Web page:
Labour claim SNP employability scheme ‘in tatters’

THE SNP’s devolved employability service has fallen far short of its key goal of finding jobs for those who find it hardest to get work, according to an independent assessment.

A report on Fair Start Scotland found just 57 per cent of those who started it were diabled, ethnic minorities, lone parents, long-term unemployed or from deprived areas.

The target was for 86% of people to come from these groups.

Instead, Fair Start Scotland helped far more people deemed to be easier to find work, who made up 41% of all starts, against a business case estimate of just 14%. 

Fair Start Scotland was launched in April 2018 with the aim of offering “personalised support” for at least 38,000 struggling to get into the labour market.

Jobs minister Jamie Hepburn called it “a landmark moment in our journey to deliver a person-centred employment service”.

However a Scottish Government-commissioned study of the scheme’s first three years by Alma Economics found it had achieved decidedly mixed results.

It found FSS had delivered value for money, with every £1 spend on the service generating an estimated £3.60 from society’s perspective, £1.60 from a public finance perspective, and £2.60 from the perspective of the participants.

However FSS’s rosy financial performance was partly because the training services paid to help people find work weren’t earning what was expected.

Providers were paid according to how long people held down jobs – with money paid at 13, 26, and 52 weeks – but large numbers left quickly, depressing the payments.

The FSS business case expected 36% of people to stay 13 weeks in a job, 30% to reach 26 weeks and 25% to reach a year. Instead, for 2018, it was 23%, 18% and 14% respectively.

In addition, payments were based on a sliding scale, with providers being paid more to help people from the so-called “advanced” and “intense” groups into work.

These included people with disabilities, enduring mental health conditions, the long-term jobless, lone parents, refugees, care leavers and those with convictions.

The maximum fee payable for £7,083 to help an advanced category person, and £10,422 to help someone in the intense group.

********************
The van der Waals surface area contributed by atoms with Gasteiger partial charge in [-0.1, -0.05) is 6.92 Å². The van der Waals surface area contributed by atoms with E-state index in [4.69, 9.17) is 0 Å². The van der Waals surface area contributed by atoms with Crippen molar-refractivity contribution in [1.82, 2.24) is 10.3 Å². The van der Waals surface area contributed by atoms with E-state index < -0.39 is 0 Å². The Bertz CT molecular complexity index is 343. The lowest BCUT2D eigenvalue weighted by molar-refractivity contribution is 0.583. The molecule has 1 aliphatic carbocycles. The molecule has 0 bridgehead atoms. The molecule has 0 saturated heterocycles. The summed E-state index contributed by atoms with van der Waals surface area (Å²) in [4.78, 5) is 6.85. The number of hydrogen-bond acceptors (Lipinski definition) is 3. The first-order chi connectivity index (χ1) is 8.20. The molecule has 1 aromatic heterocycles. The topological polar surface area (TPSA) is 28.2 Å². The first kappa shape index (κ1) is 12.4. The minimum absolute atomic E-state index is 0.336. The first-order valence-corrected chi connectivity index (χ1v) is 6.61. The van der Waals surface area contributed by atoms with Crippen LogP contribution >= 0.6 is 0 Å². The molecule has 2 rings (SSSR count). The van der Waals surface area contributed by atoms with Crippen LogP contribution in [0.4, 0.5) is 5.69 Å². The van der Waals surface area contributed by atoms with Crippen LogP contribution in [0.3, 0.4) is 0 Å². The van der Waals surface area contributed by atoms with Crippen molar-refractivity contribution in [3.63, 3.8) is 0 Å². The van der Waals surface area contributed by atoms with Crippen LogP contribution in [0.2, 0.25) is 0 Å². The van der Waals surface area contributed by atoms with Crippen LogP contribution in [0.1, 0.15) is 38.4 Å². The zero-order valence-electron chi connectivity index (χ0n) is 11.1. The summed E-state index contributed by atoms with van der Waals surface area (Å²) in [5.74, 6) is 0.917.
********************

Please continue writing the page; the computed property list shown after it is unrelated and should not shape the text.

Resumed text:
However, only 33% of starts were from the advanced group, compared to a business case of 50%, and only 24% were from the intense group, against an expected 36%.

The bulk of the starts (41%) were from the more straight-forward core group, who had been expected to make up just 14%, and could earn providers £4,626 at most.

The core group included those in good health, but with literacy, numeracy or English language problems, low confidence, childcare or travel issues, debt or a conviction.

The report concluded: “Overall, Fair Start Scotland performed well in achieving value for money and a significant overall net benefit to society. It helped many participants move into sustainable jobs and did so while treating them with dignity and respect.

“However, there are areas where further improvements could be made; Fair Start Scotland could explore doing more to achieve its aim of helping people who face very high barriers to labour market entry.

“Specifically, the programme could try to find ways to reach out to and help more people with disabilities, health conditions, and long-term unemployment achieve sustainable job outcomes.”

A separate report on the FSS also found it had helped just 24% of those referred to it find work, with almost half leaving it early because they didn’t find it helpful enough.

In addition, 32,664 people had enrolled against the target of 38,000.

Scottish Labour MSP Daniel Johnson said: “These humiliating figures show leave SNP’s flagship employment scheme in tatters.

“This scheme was supposed to be a chance to transform employment services here in Scotland – but that potential has been squandered by the SNP.

“Once gain a good idea has been left to fail in their hands, leaving people without the effective employment service we desperately need.

“With thousands of livelihoods still on the line due to the pandemic, it is more urgent than ever that the SNP get a grip on employment services and deliver something that is truly fit for purpose.”

The Scottish Government has been asked for comment.

The Herald Scotland

The Herald Scotland

The Herald is a Scottish broadsheet newspaper founded in 1783. The Herald is the longest running national newspaper in the world and is the eighth oldest daily paper in the world. The title was simplified from The Glasgow Herald in 1992